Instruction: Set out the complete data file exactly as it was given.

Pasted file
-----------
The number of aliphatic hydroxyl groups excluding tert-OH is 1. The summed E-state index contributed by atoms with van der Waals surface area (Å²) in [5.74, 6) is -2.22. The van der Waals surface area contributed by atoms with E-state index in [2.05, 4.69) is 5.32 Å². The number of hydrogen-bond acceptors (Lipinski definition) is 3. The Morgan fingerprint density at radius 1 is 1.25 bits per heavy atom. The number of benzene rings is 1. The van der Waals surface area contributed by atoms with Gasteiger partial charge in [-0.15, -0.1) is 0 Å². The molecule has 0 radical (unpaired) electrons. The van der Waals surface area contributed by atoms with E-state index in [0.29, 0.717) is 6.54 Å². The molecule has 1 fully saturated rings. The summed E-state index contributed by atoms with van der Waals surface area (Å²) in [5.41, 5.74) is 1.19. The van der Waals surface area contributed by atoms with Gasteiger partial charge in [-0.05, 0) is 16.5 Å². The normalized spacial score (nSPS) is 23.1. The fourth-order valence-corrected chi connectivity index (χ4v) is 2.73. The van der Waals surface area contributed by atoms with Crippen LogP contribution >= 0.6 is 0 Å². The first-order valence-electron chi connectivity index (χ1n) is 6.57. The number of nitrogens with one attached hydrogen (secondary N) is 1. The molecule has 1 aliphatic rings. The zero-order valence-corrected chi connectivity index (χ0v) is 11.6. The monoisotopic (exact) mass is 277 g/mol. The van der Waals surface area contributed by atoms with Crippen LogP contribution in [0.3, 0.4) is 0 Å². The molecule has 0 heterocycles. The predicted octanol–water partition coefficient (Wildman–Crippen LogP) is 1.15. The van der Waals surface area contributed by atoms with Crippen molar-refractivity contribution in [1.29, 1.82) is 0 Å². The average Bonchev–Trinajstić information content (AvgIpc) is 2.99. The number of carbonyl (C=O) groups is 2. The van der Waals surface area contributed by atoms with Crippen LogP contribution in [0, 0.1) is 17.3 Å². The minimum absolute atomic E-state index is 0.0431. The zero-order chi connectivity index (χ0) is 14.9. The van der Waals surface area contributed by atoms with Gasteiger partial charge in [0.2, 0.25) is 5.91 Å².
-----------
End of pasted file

The number of aliphatic hydroxyl groups excluding tert-OH is 1. The summed E-state index contributed by atoms with van der Waals surface area (Å²) in [5.74, 6) is -2.22. The van der Waals surface area contributed by atoms with E-state index in [2.05, 4.69) is 5.32 Å². The number of hydrogen-bond acceptors (Lipinski definition) is 3. The Morgan fingerprint density at radius 1 is 1.25 bits per heavy atom. The number of benzene rings is 1. The van der Waals surface area contributed by atoms with Gasteiger partial charge in [-0.15, -0.1) is 0 Å². The molecule has 0 radical (unpaired) electrons. The van der Waals surface area contributed by atoms with E-state index in [0.29, 0.717) is 6.54 Å². The molecule has 1 fully saturated rings. The summed E-state index contributed by atoms with van der Waals surface area (Å²) in [5.41, 5.74) is 1.19. The van der Waals surface area contributed by atoms with Gasteiger partial charge in [-0.05, 0) is 16.5 Å². The normalized spacial score (nSPS) is 23.1. The fourth-order valence-corrected chi connectivity index (χ4v) is 2.73. The van der Waals surface area contributed by atoms with Crippen LogP contribution >= 0.6 is 0 Å². The first-order valence-electron chi connectivity index (χ1n) is 6.57. The number of nitrogens with one attached hydrogen (secondary N) is 1. The molecule has 1 aliphatic rings. The zero-order valence-corrected chi connectivity index (χ0v) is 11.6. The monoisotopic (exact) mass is 277 g/mol. The van der Waals surface area contributed by atoms with Crippen LogP contribution in [0.3, 0.4) is 0 Å². The molecule has 0 heterocycles. The predicted octanol–water partition coefficient (Wildman–Crippen LogP) is 1.15. The van der Waals surface area contributed by atoms with Crippen molar-refractivity contribution in [1.29, 1.82) is 0 Å². The average Bonchev–Trinajstić information content (AvgIpc) is 2.99. The number of carbonyl (C=O) groups is 2. The van der Waals surface area contributed by atoms with Crippen LogP contribution in [0, 0.1) is 17.3 Å². The minimum absolute atomic E-state index is 0.0431. The zero-order chi connectivity index (χ0) is 14.9. The van der Waals surface area contributed by atoms with Gasteiger partial charge in [0.2, 0.25) is 5.91 Å².